Jung Hoon Lee, Xiaolong Ma, Konstantin K. Likharev
Hybrid “CMOL” integrated circuits, combining CMOS subsystem with nanowire crossbars and simple two-terminal nanodevices, promise to extend the exponential Moore-Law development of microelectronics into the sub-10-nm range. We are developing neuromorphic network (“CrossNet”) architectures for this future technology, in which neural cell bodies are implemented in CMOS, nanowires are used as axons and dendrites, while nanodevices (bistable latching switches) are used as elementary synapses. We have shown how CrossNets may be trained to perform pattern recovery and classification despite the limitations imposed by the CMOL hardware. Preliminary estimates have shown that CMOL CrossNets may be extremely dense (~107 cells per cm2) and operate approximately a million times faster than biological neural networks, at manageable power consumption. In Conclusion, we discuss in brief possible short-term and long-term applications of the emerging technology.
1 Introduction: CMOL Circuits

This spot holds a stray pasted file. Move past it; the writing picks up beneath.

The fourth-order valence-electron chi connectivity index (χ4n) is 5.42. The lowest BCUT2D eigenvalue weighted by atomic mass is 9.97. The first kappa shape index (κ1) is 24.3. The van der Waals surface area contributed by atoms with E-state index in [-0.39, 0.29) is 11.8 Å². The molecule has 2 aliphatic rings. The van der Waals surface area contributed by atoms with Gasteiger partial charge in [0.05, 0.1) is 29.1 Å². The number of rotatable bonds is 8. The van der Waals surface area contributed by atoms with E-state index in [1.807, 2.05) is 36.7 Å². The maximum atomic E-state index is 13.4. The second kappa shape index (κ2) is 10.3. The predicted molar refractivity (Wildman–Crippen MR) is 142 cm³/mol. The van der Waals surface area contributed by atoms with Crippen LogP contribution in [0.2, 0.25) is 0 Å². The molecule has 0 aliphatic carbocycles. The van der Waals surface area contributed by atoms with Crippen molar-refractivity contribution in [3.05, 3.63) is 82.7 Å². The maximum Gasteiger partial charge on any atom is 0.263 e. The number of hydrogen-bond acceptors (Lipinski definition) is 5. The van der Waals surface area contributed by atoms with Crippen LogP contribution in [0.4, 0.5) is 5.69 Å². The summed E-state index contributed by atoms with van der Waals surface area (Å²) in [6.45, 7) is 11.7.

Recent results [1, 2] indicate that the current VLSI paradigm based on CMOS technology can be hardly extended beyond the 10-nm frontier: in this range the sensitivity of parameters (most importantly, the gate voltage threshold) of silicon field-effect transistors to inevitable fabrication spreads grows exponentially. This sensitivity will probably send the fabrication facilities costs skyrocketing, and may lead to the end of Moore’s Law some time during the next decade. There is a growing consensus that the impending Moore’s Law crisis may be preempted by a radical paradigm shift from the purely CMOS technology to hybrid CMOS/nanodevice circuits, e.g., those of “CMOL” variety (Fig. 1). Such circuits (see, e.g., Ref. 3 for their recent review) would combine a level of advanced CMOS devices fabricated by the lithographic patterning, and two-layer nanowire crossbar formed, e.g., by nanoimprint, with nanowires connected by simple, similar, two-terminal nanodevices at each crosspoint. For such devices, molecular single-electron latching switches  are presently the leading candidates, in particular because they may be fabricated using the self-assembled monolayer (SAM) technique which already gave reproducible results for simpler molecular devices .